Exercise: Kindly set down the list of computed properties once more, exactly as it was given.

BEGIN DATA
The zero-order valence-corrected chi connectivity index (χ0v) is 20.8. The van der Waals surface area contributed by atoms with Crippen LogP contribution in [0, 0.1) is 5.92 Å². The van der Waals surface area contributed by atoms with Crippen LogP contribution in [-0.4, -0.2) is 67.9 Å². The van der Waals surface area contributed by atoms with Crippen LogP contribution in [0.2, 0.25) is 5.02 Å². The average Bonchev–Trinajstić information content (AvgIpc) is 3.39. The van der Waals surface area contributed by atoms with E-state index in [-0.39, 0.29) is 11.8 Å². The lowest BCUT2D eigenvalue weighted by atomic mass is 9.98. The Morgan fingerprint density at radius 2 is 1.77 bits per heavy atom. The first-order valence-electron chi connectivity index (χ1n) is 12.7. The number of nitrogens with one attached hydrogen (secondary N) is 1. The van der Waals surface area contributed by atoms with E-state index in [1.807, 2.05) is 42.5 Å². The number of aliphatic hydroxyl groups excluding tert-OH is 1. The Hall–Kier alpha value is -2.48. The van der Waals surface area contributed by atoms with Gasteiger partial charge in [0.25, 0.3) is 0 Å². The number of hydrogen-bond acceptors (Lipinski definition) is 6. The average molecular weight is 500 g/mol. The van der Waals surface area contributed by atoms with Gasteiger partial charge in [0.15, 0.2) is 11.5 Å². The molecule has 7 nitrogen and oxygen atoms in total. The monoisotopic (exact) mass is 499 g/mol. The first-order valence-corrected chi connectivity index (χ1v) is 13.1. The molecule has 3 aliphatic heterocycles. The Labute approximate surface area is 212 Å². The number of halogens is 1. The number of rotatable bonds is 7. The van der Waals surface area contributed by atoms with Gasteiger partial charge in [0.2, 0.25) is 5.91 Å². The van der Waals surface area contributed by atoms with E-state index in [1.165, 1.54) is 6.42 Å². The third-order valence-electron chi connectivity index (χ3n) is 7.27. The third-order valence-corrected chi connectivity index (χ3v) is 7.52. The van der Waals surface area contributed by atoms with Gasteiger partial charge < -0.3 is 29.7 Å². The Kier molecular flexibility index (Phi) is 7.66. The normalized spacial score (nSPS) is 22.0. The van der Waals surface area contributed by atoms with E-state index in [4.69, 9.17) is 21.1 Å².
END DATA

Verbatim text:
The zero-order valence-corrected chi connectivity index (χ0v) is 20.8. The van der Waals surface area contributed by atoms with Crippen LogP contribution in [0, 0.1) is 5.92 Å². The van der Waals surface area contributed by atoms with Crippen LogP contribution in [-0.4, -0.2) is 67.9 Å². The van der Waals surface area contributed by atoms with Crippen LogP contribution in [0.2, 0.25) is 5.02 Å². The average Bonchev–Trinajstić information content (AvgIpc) is 3.39. The van der Waals surface area contributed by atoms with E-state index in [-0.39, 0.29) is 11.8 Å². The lowest BCUT2D eigenvalue weighted by atomic mass is 9.98. The Morgan fingerprint density at radius 2 is 1.77 bits per heavy atom. The first-order valence-electron chi connectivity index (χ1n) is 12.7. The number of nitrogens with one attached hydrogen (secondary N) is 1. The van der Waals surface area contributed by atoms with E-state index in [1.807, 2.05) is 42.5 Å². The number of aliphatic hydroxyl groups excluding tert-OH is 1. The Hall–Kier alpha value is -2.48. The van der Waals surface area contributed by atoms with Gasteiger partial charge in [0.25, 0.3) is 0 Å². The number of hydrogen-bond acceptors (Lipinski definition) is 6. The average molecular weight is 500 g/mol. The van der Waals surface area contributed by atoms with Gasteiger partial charge in [0.15, 0.2) is 11.5 Å². The molecule has 7 nitrogen and oxygen atoms in total. The monoisotopic (exact) mass is 499 g/mol. The first-order valence-corrected chi connectivity index (χ1v) is 13.1. The molecule has 3 aliphatic heterocycles. The Labute approximate surface area is 212 Å². The number of halogens is 1. The number of rotatable bonds is 7. The van der Waals surface area contributed by atoms with Gasteiger partial charge in [0.2, 0.25) is 5.91 Å². The van der Waals surface area contributed by atoms with E-state index in [1.165, 1.54) is 6.42 Å². The third-order valence-electron chi connectivity index (χ3n) is 7.27. The third-order valence-corrected chi connectivity index (χ3v) is 7.52. The van der Waals surface area contributed by atoms with Gasteiger partial charge < -0.3 is 29.7 Å². The Kier molecular flexibility index (Phi) is 7.66. The normalized spacial score (nSPS) is 22.0. The van der Waals surface area contributed by atoms with E-state index in [4.69, 9.17) is 21.1 Å².